Written by The Rev. Robert Chase
It was months before the launch of his Presidential bid. Back in the spring of 2006, Senator Obama’s office was a quiet place when The Rev. John H. Thomas, General Minister and President of the United Church of Christ and I arrived to see the junior Senator from Illinois. We were there to ask him to keynote the UCC’s biennial General Synod meeting in June of 2007 in Hartford, CT. There, 10,000 faithful would gather to celebrate the fiftieth anniversary of the denomination to which Barack Obama belonged.
It was one of those April days common to Washington, after the cherry blossoms had fallen, when the temperature seemed more like July than mid-spring. Rev. Thomas and I were early and we were asked to wait while the Senator completed some business on the Senate floor.
We shared the waiting room with one other—a solitary figure who was sitting on the sofa, trying to collect herself and sweating from the heat. She was muttering softly and it didn’t take long to realize that she was not fully in charge of her faculties. Elderly, white, possibly homeless, she struck a sad figure there in the halls of power. Barely functional, or so it seemed, she was clearly no high-priced lobbyist, represented no well-heeled interest group, promoted no influential demographic. She was a constituency of one, the epitome of powerlessness. Actually, she gave no indication that she even knew whose office she was in, or why she was there.
But then a remarkable thing happened. Not once, not twice. But four times. Four different members of Obama’s staff asked the unnamed woman if they could help. “Is there anything I can get for you?” “It sure is hot, would you like some water?” “Can I help you make a call?” Joshua DuBois, a legislative aid, who would become the campaign’s Director of Religious Affairs, got down on one knee so he could look in her eye, and spoke quietly to the woman. A few minutes later, Michael Strautmanis, Obama’s Chief Counsel at the time, asked if he could assist.
Four staffers—white and black, male and female, receptionist and Chief Counsel—inquired about the wellbeing of this lost and fragile soul. No cameras. No campaign slogans (indeed, there wasn’t a campaign yet). Just a genuine desire to help, with nothing in return. The woman refused all entreaties, seemingly content to just sit…and whisper to the voices in her head.
Obama came in, apologized for being late (he wasn’t) and we retreated into his office. Rev. Thomas and I made our pitch. He ultimately agreed and, fourteen months later, he would speak eloquently about the role of faith in public service. By then, he was deeply engaged in the campaign.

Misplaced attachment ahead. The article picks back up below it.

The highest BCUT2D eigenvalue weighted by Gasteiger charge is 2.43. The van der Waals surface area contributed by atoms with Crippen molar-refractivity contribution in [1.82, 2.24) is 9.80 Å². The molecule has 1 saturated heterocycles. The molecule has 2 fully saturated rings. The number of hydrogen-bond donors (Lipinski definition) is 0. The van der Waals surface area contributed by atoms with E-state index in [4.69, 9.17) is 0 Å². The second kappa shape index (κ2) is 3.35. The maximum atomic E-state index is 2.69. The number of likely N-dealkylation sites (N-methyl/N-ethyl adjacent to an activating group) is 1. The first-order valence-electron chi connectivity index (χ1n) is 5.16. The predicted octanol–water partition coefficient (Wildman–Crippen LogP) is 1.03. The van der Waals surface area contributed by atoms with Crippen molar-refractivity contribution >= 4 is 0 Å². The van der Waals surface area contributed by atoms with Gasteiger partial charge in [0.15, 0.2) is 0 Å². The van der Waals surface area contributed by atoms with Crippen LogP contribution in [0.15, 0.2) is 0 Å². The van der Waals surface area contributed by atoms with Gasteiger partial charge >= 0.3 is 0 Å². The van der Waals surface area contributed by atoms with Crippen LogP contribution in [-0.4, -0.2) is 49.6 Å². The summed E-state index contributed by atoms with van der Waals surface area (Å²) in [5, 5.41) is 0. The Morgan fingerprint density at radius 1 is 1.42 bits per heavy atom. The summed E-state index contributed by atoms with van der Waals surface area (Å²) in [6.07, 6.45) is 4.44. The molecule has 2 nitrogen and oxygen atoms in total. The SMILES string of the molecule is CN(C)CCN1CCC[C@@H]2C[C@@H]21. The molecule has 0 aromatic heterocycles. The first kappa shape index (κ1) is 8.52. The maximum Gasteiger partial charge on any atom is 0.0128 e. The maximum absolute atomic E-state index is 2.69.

We had our twenty minute meeting and when it was time to leave, we returned to the waiting room just as one of the staffers was leaving with the woman, gently accompanying her to the elevator and chirpily talking about the weather and other matters important in the day-to-day lives of our nation’s lost and homeless. She had been there, out of the Washington heat, for the better part of an hour: a time of respite from the onslaught of her world.
Much has been made recently of Senator Obama’s “executive experience.” But, executive ability is demonstrated as much in the quality of those you hire and the tone you set for your administration, as in the size of your staff or the largesse of your budget.
We Americans have a short attention span during election seasons. Maybe the imploding economy or an unexpected international incident will cause challenges to Obama’s executive credentials to pale as November 4 draws near. But if they should linger in the minds of some, I offer this experienced as a counterweight. What we witnessed back then is indicative of someone who builds a staff, from top to bottom, with sensitivity to the neediest among us, to those without any power. I left Washington that day struck by the notion that perhaps the sense of service to that unnamed woman might someday become the model for our nation’s government.
The Rev. Robert Chase was Director of Communication of the United Church of Christ; he is currently the Founding Director of Intersections International, based in New York City.